International Brain Initiatives Bring Together A Global Perspective On Neuroethics
The latest edition of Cell Press's NEURON features an extended feature on neuroethics bringing together publications from the seven component brain initiatives which together form the International Brain Initiative. Included are papers reflecting on the work of the Human Brain Project (EU), Australian, Canadian, Chinese, Korean, Japanese and United States national brain research initiatives.
6 February 2019
For Immediate Release
Neuron: Special Issue On Neuroethics
The brain is special because of the meaning and assumptions about what can be revealed through neuroscience. Neuroscience has become a national funding priority around the globe with a growing cohort of large-scale research initiatives who endeavour to understand the scientific basis of feelings, thinking, and ultimately the mind. Our ever-expanding global neuroscience landscape requires that we, as a society and as scientists, consider the underlying values and ethics that drive brain research across culture and continents. Scientists need to grasp the consequences of not having cultural awareness: missed opportunities for collaboration, limited ability to share and reap benefits of advances and discoveries, and critically a risk of failure to anticipate short- and long-term risks of neuroscience research.
The Global Neuroethics Summit is an activity of the Neuroethics Workgroup of the International Brain Initiative. The Neuroethics Workgroup of the IBI is co-chaired by Drs. Sung-Jin Jeong of the Korea Brain Research Institute and Karen Rommelfanger of the Emory University Center for Ethics comprised of members of each of the existing and emerging large-scale brain research initiatives. It aims to leverage the fellowship of the IBI and to use an intentional culturally aware lens to complete rapid deliverables in the near (within one year) and short-term (within two years).
This neuroethics special issue of Neuron represents “the first of its kind in a high-impact neuroscience journal” marking the “cultural shift within the neuroscientific community, demonstrating the necessity and value of the integration of neuroethics into the neuroscientific enterprise.” (Rommelfanger et al, 2019)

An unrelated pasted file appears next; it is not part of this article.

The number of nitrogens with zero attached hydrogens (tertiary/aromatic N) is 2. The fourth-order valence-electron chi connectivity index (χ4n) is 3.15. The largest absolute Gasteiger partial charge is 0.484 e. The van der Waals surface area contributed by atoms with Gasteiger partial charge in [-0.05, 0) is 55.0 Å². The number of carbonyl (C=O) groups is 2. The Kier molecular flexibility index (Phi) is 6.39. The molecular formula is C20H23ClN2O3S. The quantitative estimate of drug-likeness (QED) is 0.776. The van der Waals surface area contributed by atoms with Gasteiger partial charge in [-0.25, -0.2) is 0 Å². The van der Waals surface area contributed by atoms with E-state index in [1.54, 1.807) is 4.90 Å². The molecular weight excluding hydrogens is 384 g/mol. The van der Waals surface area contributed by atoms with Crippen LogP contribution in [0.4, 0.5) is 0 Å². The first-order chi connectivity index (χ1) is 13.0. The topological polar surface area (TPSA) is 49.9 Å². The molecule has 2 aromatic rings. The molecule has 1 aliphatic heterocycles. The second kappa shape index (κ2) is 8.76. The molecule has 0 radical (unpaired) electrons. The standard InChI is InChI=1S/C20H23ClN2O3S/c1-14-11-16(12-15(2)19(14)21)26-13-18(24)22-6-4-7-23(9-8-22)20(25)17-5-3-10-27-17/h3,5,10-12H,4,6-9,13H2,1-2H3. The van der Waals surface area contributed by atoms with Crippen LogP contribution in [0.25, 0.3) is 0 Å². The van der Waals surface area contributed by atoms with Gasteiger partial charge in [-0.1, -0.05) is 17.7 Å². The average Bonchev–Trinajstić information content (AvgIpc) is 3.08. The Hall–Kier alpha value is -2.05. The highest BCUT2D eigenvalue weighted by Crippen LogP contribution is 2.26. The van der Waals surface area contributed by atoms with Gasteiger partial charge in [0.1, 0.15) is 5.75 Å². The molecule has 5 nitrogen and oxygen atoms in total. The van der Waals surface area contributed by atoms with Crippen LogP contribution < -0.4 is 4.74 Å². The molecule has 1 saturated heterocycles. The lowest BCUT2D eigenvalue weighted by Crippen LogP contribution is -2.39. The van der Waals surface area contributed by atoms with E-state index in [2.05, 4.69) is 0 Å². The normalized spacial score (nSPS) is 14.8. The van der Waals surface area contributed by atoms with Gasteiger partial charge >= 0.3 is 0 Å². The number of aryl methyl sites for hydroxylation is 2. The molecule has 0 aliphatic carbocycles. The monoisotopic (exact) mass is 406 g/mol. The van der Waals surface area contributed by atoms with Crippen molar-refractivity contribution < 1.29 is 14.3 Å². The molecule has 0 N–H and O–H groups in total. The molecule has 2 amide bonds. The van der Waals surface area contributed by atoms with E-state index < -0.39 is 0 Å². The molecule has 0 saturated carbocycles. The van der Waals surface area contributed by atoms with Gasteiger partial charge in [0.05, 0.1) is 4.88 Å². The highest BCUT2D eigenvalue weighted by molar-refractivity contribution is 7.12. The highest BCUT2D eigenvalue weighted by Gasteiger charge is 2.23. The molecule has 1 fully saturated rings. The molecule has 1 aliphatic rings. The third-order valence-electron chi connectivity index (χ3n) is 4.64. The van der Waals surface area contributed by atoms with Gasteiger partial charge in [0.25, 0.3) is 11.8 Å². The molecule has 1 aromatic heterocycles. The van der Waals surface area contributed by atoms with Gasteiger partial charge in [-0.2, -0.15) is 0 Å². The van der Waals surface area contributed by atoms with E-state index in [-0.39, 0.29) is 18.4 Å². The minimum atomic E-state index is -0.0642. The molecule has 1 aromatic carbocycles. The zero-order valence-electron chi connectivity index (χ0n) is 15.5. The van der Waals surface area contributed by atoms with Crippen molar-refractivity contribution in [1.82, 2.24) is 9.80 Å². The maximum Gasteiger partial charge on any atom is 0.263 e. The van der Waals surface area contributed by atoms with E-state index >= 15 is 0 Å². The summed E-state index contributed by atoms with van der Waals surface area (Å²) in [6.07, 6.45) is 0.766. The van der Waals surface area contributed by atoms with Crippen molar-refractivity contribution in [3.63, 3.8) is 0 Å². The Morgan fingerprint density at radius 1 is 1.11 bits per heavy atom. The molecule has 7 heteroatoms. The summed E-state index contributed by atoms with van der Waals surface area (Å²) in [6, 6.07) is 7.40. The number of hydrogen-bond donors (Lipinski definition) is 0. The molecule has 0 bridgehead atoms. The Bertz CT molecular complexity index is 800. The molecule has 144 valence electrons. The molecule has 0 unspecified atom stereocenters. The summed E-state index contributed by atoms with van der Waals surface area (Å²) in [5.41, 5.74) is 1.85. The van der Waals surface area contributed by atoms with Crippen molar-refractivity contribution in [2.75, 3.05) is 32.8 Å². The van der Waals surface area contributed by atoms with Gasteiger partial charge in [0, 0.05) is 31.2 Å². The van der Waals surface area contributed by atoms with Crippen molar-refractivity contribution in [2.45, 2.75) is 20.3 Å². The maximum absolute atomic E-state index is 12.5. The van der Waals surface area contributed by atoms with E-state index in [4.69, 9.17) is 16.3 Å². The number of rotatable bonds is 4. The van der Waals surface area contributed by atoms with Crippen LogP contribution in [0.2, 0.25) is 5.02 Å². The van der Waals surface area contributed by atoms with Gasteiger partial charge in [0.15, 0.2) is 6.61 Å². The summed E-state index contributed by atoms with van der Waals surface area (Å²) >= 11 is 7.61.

With this issue, leadership from of each the brain projects in both science and ethics created a manuscript for their respective brain initiatives that discusses why and how they will integrate neuroethics into their brain projects. As a guide, authors utilized the five Neuroethics Question for Neuroscientists (NeQN) created in a collaboration of IBI and published in Neuron in Fall 2018.
Unique features of the Global Neuroethics Summit and the Neuroethics Workgroup of the IBI is that its work committed to cultural awareness and builds upon the momentum of the fellowship of the IBI. Neuroscience is now a global endeavor and neuroethics must be equally prepared to address global values. The 2019 Global Neuroethics Summit will focus on neuroethics engagement and will be held in Daegu, South Korea.
Special Issue on Neuroethics
Individual papers that are part of the special issue:
Karen S. Rommelfanger, Sung-Jin Jeong, Caroline Montojo, Mariela Zirlinger
Neuroethics Questions to Guide Ethical Research in the International Brain Initiatives
Global Neuroethics Summit Delegates Karen S. Rommelfanger, Sung-Jin Jeong, Arisa Ema, Tamami Fukushi, Kiyoto Kasai, Khara M. Ramos, Arleen Salles, Ilina Singh
A Neuroethics Framework for the Australian Brain Initiative
Australian Brain Alliance
A Neuroethics Backbone for the Evolving Canadian Brain Research Strategy
Judy Illes, Samuel Weiss, Jaideep Bains, Jennifer A. Chandler, Patricia Conrod, Yves De Koninck, Lesley K. Fellows, Deanna Groetzinger, Eric Racine, Julie M. Robillard, Marla B. Sokolowski
Responsibility and Sustainability in Brain Science, Technology, and Neuroethics in China—a Culture-Oriented Perspective
Yi Wang, Jie Yin, Guoyu Wang, Pingping Li, Guoqiang Bi, Suning Li, Xiaohuan Xia, Jianren Song, Gang Pei, Jialin C. Zheng
The Human Brain Project: Responsible Brain Research for the Benefit of Society
Arleen Salles, Jan G. Bjaalie, Kathinka Evers, Michele Farisco, B. Tyr Fothergill, Manuel Guerrero, Hannah Maslen, Jeffrey Muller, Tony Prescott, Bernd C. Stahl, Henrik Walter, Karl Zilles, Katrin Amunts
Neuroethical Issues of the Brain/MINDS Project of Japan
Norihiro Sadato, Kentaro Morita, Kiyoto Kasai, Tamami Fukushi, Katsuki Nakamura, Eisuke Nakazawa, Hideyuki Okano, Shigeo Okabe
Korea Brain Initiative: Emerging Issues and Institutionalization of Neuroethics
Sung-Jin Jeong, In Young Lee, Bang Ook Jun, Young-Joon Ryu, Jeong-woo Sohn, Sung-Phil Kim, Choong-Wan Woo, Ja Wook Koo, Il-Joo Cho, Uhtaek Oh, Kyungjin Kim, Pann-Ghill Suh
The NIH BRAIN Initiative: Integrating Neuroethics and Neuroscience
Khara M. Ramos, Christine Grady, Henry T. Greely, Winston Chiong, James Eberwine, Nita A. Farahany, L.Syd M. Johnson, Bradley T. Hyman, Steven E. Hyman, Karen S. Rommelfanger, Elba E. Serrano, James D. Churchill, Joshua A. Gordon, Walter J. Koroshetz